By Ron VandenBoom
A brilliant, all-white set built in the style of an ancient Greek temple is the backdrop for the Havre High School Drama Department's production of the famous Greek tragedy Medea.
The play will be presented to Havre audiences at 7:30 p.m. Thursday through Saturday, Nov. 18-20, at the Havre High School auditorium.
The cost will be $5 for adults and $3 for seniors and students.
"It's basically the classic tale of the wronged woman out to get revenge," said Jay Pyette, director of the play. "She is betrayed by her husband, Jason (of Golden Fleece fame) and she vows to get even with him -- to take from him everything that he values."
Medea, the mother of Jason's two sons, is jilted when Jason decides to marry the king's daughter, Kreusa. How Medea gets her vengeance presents the spectator with high drama, searing emotion and thunderous consequences.
The drama is guaranteed to leave a lasting image of betrayal, tragedy, and pain burned in the hearts and minds of the audience. It is an image that will remain long after the curtain falls and the grease-paint dries.
The play, written by Euripides about 2,400 years ago, is not only good drama, but is also a critical glimpse into the culture and social life of a completely male dominated society.
"Euripides was really the social playwright," Pyette said, adding that Euripides was not really very popular in his own society "for reasons like this."
The performance at Havre High will be a rare treat for audiences and actors alike.
"We returned to the origin of the theater," Pyette said. "Theater, as we know it in the world, began in Greece. Our common perception of the narrator in a play comes from the Greek chorus."
Pyette's foray into this extremely ancient art form is, in and of itself, a reason to see the play, but coupled with traditional Greek theater will be another ancient art form -- Kabuki.
Kabuki is an ancient Japanese form of theater that is very dependent on color, sound, and dynamic qualities to tell the story.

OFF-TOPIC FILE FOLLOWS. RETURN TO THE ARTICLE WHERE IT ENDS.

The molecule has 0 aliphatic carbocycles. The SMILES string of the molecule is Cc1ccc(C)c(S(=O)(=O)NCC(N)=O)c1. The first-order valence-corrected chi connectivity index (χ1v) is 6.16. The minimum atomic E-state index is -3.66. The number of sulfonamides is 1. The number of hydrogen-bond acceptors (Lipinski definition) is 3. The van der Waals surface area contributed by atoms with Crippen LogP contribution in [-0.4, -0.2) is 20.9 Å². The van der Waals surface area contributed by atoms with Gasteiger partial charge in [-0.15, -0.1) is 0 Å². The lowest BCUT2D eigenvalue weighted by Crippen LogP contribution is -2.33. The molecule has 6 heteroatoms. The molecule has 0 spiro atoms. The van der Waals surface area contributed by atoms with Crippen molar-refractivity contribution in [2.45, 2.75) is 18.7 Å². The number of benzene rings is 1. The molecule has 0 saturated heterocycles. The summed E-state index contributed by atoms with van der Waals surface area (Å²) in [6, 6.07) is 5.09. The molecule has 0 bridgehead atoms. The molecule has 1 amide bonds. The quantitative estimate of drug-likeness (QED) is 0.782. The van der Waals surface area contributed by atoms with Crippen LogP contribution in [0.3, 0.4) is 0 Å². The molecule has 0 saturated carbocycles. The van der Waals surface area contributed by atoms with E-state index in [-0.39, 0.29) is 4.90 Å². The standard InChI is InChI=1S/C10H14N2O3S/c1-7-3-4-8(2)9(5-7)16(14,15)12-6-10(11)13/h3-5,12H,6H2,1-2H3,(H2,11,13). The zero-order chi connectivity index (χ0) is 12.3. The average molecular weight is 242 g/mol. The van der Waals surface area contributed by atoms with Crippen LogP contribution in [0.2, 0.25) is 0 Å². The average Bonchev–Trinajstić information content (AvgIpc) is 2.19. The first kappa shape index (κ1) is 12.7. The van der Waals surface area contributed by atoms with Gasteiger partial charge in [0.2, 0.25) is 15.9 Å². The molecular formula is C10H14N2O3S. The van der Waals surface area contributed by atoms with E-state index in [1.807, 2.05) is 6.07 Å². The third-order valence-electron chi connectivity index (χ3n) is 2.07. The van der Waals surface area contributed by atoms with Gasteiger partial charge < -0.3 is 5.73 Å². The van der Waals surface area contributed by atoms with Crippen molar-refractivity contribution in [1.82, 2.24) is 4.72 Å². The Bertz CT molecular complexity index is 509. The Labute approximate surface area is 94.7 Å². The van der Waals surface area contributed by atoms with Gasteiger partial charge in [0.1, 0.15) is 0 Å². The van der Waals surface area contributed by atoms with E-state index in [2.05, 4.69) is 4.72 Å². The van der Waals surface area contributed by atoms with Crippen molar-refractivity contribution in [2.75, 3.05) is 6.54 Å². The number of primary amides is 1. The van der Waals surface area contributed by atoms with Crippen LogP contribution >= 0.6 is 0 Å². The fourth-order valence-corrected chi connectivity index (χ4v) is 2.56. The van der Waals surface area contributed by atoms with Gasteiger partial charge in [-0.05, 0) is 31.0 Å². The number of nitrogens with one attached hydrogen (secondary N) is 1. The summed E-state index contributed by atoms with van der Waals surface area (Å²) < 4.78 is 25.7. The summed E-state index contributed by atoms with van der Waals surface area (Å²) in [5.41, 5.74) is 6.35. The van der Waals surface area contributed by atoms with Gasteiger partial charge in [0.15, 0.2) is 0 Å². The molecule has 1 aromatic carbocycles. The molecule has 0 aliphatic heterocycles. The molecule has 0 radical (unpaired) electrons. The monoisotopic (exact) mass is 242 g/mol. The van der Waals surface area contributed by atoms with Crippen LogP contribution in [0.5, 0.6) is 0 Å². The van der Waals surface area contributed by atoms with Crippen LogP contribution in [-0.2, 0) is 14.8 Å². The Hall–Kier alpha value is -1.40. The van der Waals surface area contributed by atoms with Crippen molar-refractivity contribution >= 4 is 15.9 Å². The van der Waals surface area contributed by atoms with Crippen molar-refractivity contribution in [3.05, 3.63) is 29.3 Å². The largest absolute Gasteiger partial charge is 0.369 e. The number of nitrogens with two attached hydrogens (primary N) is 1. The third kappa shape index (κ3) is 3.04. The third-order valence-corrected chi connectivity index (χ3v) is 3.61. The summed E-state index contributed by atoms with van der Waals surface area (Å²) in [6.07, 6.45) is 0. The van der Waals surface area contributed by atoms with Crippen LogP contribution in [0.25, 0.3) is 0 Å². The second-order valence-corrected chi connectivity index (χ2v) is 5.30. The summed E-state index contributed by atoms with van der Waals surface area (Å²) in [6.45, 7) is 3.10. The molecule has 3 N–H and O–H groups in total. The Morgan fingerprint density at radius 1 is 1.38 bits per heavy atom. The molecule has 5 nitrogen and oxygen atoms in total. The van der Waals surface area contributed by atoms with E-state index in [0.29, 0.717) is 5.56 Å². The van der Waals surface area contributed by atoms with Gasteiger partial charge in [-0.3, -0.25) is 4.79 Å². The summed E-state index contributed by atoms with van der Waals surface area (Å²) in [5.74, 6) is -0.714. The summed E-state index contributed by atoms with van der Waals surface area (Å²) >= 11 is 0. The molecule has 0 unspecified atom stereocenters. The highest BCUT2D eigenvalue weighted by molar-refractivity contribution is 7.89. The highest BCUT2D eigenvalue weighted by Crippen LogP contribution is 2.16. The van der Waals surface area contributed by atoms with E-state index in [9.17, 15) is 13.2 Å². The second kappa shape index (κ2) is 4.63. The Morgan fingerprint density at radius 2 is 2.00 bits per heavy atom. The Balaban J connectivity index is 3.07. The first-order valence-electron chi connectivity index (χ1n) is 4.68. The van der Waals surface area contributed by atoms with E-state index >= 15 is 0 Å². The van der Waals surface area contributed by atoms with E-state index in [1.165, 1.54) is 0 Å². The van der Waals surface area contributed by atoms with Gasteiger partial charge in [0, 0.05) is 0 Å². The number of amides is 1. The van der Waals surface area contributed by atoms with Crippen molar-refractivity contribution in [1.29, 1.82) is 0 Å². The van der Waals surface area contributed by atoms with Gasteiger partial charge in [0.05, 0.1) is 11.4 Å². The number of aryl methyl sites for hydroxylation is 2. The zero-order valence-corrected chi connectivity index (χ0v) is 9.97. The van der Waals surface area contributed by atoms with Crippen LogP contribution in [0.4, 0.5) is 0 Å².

The use of color lighting and background music dramatically helps to illustrate the emotion of the play and makes what Pyette said is "a pretty dynamic show."
The change in formats from the traditional American and Shakespearian styles has presented Pyette and his crew of 22 actors and actresses with some unique challenges.
"I am now telling the students to break a lot of the stage directing rules that I've laid out for them over the last four years," Pyette said, citing as an example the rule that actors should never speak with their backs to the audience.
"There are scenes that just wouldn't work if they didn't break that rule," Pyette said.
The cast is large with 22 students participating in Medea. Eight students are principles, two, Joe and Jacob Palmer, are grade-school age, and 12 are members of the chorus.
Another change for modern theatergoers is the lack of violence allowed in traditional Greek theater.
"Greeks did not permit violence on the stage," Pyette said. "They would have a messenger bring in the news of violence or refer to it, but never show it."
Pyette said he will stray a little from the tradition by using red streamers to portray blood in the play, but it will still be notable for the absence of violence.
Asked whether the new and unusual format created any new and unusual challenges, Pyette answered, "it was an adventure."